• Fun Fact: These little firecrackers tend to exhibit deeper and richer colors when they’re in environments with dark substrates and dim lighting.

A tiny flicker in freshwater, Ember Tetras mirror the warm glow of dying embers with a vibrant, fiery orange-red hue. 

These small fish originate in Brazil and have lively natures, making them an entertaining addition to any tank. They prefer tanks with many aquatic plants to zoom through and hide in when they aren’t swimming harmoniously in their schools.

Some of the most adaptable and hardy aquarium fish out there, ember tetras are a great choice for any newbie aquarium owners looking to create their first setup.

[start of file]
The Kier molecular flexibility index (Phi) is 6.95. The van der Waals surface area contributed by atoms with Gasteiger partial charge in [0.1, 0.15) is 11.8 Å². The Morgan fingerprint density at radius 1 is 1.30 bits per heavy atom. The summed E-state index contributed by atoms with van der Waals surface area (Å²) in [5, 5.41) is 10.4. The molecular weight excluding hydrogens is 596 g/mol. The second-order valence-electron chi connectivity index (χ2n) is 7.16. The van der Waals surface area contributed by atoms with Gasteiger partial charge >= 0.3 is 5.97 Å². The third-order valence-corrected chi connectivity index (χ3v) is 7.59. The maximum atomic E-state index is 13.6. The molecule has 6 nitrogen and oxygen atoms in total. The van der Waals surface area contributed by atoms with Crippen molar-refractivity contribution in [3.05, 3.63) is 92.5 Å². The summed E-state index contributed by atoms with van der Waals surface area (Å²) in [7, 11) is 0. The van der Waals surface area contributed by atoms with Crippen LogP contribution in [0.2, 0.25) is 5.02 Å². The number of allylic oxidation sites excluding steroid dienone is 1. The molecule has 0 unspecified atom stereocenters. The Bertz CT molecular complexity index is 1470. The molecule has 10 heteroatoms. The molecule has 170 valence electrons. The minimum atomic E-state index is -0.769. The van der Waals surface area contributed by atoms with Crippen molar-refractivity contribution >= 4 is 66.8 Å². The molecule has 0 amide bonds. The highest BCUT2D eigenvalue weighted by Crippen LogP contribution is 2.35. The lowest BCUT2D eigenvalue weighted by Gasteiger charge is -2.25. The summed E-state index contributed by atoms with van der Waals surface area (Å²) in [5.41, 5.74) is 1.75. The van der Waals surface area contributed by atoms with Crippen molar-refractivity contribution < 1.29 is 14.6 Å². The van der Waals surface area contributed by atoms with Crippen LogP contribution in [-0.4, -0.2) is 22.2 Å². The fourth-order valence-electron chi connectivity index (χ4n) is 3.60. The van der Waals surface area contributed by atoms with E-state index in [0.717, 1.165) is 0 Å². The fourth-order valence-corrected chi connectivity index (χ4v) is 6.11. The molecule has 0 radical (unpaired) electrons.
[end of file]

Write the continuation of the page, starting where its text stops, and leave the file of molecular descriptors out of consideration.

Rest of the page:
4. The Majestic Emperor Tetra (Nematobrycon palmeri)

  • Size: 2 inches
  • Care: Moderate care requirements. These fish thrive in slightly acidic, soft water with floating plants to dim the lights.
  • Fun Fact: In a display of natural sexual dimorphism, the male Emperor Tetras often sport longer and more vibrant tail fins than their female counterparts.

Love tetras? Consider the emperor tetra!

Originally from Columbia, the emperor tetra is an elegant and beautiful fish in the freshwater world. Their iridescent bodies have long, majestic fins that are truly deserving of the term “emperor.” 

Not only are they beautiful, but emperor tetras also have fascinating social behavior in terms of hierarchy in groups. Often, you can see them nipping or chasing each other in displays of dominance within their schools, making them an entertaining sight in any tank. 

5. The Fascinating Reproduction of Endler’s Livebearer (Poecilia wingei)

  • Size: 1.5 inches
  • Care: Easy care requirements. Endler’s livebearers are adaptable to a range of water conditions but love well-planted tanks.